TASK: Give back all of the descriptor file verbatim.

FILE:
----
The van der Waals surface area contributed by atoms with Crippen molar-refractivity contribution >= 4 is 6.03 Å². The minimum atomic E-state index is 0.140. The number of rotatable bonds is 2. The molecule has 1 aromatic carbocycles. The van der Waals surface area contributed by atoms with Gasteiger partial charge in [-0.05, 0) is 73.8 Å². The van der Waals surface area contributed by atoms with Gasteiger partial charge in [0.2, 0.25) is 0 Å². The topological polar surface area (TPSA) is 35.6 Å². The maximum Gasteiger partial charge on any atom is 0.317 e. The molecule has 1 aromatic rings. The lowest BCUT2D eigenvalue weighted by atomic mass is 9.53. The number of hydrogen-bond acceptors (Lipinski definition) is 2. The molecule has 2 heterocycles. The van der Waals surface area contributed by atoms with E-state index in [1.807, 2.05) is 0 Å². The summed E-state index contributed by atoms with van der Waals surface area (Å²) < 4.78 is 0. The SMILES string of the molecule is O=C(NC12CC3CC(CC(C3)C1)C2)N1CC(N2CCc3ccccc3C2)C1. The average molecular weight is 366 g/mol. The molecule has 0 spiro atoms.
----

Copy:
The van der Waals surface area contributed by atoms with Crippen molar-refractivity contribution >= 4 is 6.03 Å². The minimum atomic E-state index is 0.140. The number of rotatable bonds is 2. The molecule has 1 aromatic carbocycles. The van der Waals surface area contributed by atoms with Gasteiger partial charge in [-0.05, 0) is 73.8 Å². The van der Waals surface area contributed by atoms with Gasteiger partial charge in [0.2, 0.25) is 0 Å². The topological polar surface area (TPSA) is 35.6 Å². The maximum Gasteiger partial charge on any atom is 0.317 e. The molecule has 1 aromatic rings. The lowest BCUT2D eigenvalue weighted by atomic mass is 9.53. The number of hydrogen-bond acceptors (Lipinski definition) is 2. The molecule has 2 heterocycles. The van der Waals surface area contributed by atoms with E-state index in [1.807, 2.05) is 0 Å². The summed E-state index contributed by atoms with van der Waals surface area (Å²) < 4.78 is 0. The SMILES string of the molecule is O=C(NC12CC3CC(CC(C3)C1)C2)N1CC(N2CCc3ccccc3C2)C1. The average molecular weight is 366 g/mol. The molecule has 0 spiro atoms.